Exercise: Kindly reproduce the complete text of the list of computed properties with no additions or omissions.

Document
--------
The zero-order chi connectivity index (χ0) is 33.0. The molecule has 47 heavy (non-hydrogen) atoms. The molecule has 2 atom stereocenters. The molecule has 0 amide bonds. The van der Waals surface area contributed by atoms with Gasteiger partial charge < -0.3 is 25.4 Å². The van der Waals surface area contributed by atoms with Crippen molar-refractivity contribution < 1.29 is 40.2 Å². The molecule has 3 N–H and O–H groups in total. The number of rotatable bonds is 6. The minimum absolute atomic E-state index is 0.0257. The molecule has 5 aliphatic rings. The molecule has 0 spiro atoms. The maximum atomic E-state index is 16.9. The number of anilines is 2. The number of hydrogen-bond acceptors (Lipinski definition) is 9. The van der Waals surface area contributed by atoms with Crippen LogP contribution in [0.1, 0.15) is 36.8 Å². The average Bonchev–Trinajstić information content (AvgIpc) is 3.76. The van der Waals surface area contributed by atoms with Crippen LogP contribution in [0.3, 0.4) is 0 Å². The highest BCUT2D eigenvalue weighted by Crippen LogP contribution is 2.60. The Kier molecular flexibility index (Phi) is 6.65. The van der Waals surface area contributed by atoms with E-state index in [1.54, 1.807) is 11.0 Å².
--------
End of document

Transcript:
The zero-order chi connectivity index (χ0) is 33.0. The molecule has 47 heavy (non-hydrogen) atoms. The molecule has 2 atom stereocenters. The molecule has 0 amide bonds. The van der Waals surface area contributed by atoms with Gasteiger partial charge < -0.3 is 25.4 Å². The van der Waals surface area contributed by atoms with Crippen molar-refractivity contribution < 1.29 is 40.2 Å². The molecule has 3 N–H and O–H groups in total. The number of rotatable bonds is 6. The minimum absolute atomic E-state index is 0.0257. The molecule has 5 aliphatic rings. The molecule has 0 spiro atoms. The maximum atomic E-state index is 16.9. The number of anilines is 2. The number of hydrogen-bond acceptors (Lipinski definition) is 9. The van der Waals surface area contributed by atoms with Crippen LogP contribution in [0.1, 0.15) is 36.8 Å². The average Bonchev–Trinajstić information content (AvgIpc) is 3.76. The van der Waals surface area contributed by atoms with Crippen LogP contribution in [0.3, 0.4) is 0 Å². The highest BCUT2D eigenvalue weighted by Crippen LogP contribution is 2.60. The Kier molecular flexibility index (Phi) is 6.65. The van der Waals surface area contributed by atoms with E-state index in [1.54, 1.807) is 11.0 Å².